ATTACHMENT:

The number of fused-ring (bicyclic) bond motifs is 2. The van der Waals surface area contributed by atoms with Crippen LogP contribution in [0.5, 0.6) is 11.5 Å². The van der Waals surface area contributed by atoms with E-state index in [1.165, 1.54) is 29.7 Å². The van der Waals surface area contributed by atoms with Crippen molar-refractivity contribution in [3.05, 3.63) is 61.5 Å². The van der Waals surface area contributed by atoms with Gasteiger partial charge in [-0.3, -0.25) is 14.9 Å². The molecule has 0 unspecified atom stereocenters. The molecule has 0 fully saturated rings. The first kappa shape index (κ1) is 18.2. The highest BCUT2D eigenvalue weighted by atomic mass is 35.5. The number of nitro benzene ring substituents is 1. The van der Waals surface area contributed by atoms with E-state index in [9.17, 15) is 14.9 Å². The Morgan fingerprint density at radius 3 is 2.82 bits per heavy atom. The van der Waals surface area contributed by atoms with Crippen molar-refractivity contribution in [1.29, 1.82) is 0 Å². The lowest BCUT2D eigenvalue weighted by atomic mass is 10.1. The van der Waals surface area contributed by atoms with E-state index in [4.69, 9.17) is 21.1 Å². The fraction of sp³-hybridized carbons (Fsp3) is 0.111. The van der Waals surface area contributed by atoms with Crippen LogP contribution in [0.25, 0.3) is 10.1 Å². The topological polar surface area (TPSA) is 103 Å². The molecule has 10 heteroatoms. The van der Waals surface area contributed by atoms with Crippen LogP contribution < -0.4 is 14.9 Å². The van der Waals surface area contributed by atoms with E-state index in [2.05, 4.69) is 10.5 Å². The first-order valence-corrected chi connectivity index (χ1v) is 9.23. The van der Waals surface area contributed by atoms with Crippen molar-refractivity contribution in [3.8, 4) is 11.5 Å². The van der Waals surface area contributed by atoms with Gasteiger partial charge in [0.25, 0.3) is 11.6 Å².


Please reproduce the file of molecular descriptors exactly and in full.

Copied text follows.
The number of fused-ring (bicyclic) bond motifs is 2. The van der Waals surface area contributed by atoms with Crippen LogP contribution in [0.5, 0.6) is 11.5 Å². The van der Waals surface area contributed by atoms with E-state index in [1.165, 1.54) is 29.7 Å². The van der Waals surface area contributed by atoms with Crippen molar-refractivity contribution in [3.05, 3.63) is 61.5 Å². The van der Waals surface area contributed by atoms with Gasteiger partial charge in [-0.3, -0.25) is 14.9 Å². The molecule has 0 unspecified atom stereocenters. The molecule has 0 fully saturated rings. The first kappa shape index (κ1) is 18.2. The highest BCUT2D eigenvalue weighted by atomic mass is 35.5. The number of nitro benzene ring substituents is 1. The van der Waals surface area contributed by atoms with E-state index in [9.17, 15) is 14.9 Å². The Morgan fingerprint density at radius 3 is 2.82 bits per heavy atom. The van der Waals surface area contributed by atoms with Crippen molar-refractivity contribution in [1.29, 1.82) is 0 Å². The lowest BCUT2D eigenvalue weighted by atomic mass is 10.1. The van der Waals surface area contributed by atoms with E-state index in [4.69, 9.17) is 21.1 Å². The fraction of sp³-hybridized carbons (Fsp3) is 0.111. The van der Waals surface area contributed by atoms with Crippen LogP contribution in [0.25, 0.3) is 10.1 Å². The topological polar surface area (TPSA) is 103 Å². The molecule has 10 heteroatoms. The van der Waals surface area contributed by atoms with Crippen LogP contribution < -0.4 is 14.9 Å². The van der Waals surface area contributed by atoms with E-state index in [2.05, 4.69) is 10.5 Å². The first-order valence-corrected chi connectivity index (χ1v) is 9.23. The van der Waals surface area contributed by atoms with Crippen molar-refractivity contribution in [3.8, 4) is 11.5 Å². The van der Waals surface area contributed by atoms with Gasteiger partial charge in [0.25, 0.3) is 11.6 Å².